Passive House Timber Frame Build Up
Insulation

The image below is the RWA45 rockwook installation before the airtight membrane was installed. The wooden strips on the window sill are there to support the sill board. I kept them away from the window frame in order to decrease the thermal bridge. I now plan to use Rockwool RWA45 on all window sills as it performs better at not absorbing water as seen on a previous blog.

Window Insulation Detail Passive House
Thermal Bridge Build Up

The next image shows the finish layer of battens over the membrane.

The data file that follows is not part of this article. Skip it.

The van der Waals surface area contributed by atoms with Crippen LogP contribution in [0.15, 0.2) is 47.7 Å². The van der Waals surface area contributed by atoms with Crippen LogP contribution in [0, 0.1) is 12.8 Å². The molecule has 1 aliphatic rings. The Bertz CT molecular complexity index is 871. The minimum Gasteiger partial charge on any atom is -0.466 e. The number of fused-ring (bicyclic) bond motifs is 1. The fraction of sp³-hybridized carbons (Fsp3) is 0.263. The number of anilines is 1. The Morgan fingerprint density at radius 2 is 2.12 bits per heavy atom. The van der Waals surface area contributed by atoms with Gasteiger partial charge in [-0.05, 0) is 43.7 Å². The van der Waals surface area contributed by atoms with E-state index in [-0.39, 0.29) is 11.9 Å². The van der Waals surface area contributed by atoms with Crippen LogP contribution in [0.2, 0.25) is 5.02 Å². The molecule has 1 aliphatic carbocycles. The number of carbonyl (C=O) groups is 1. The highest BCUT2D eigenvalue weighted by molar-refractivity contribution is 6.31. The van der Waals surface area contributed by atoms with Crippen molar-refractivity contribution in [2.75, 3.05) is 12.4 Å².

Passive House Window Detail
Batten Finish Detail

 

 

 

 

 

 

 

 

 

 

 

The window (below) which was installed in the structural frame of the building (I purchased the glazing without the frame 2.4mx.9m) provides light and solar gain. Small lengths of floor board OSB were cut to size in order to build up the insulation and provide a base for the plasterboard finish.

wood spacers for insulation

 

 

 

 

 

 

 

 

 

 

Insulation is placed up against the glass and I plan to place a timber bead around the edge . Plasterboard will then finish the detail.

glazing insulation for glass in structure

 

 

 

 

 

 

 

 

 

 

The finished (near finished) wall looks like this below.

Passive House Wall Detail
Window Wall Detail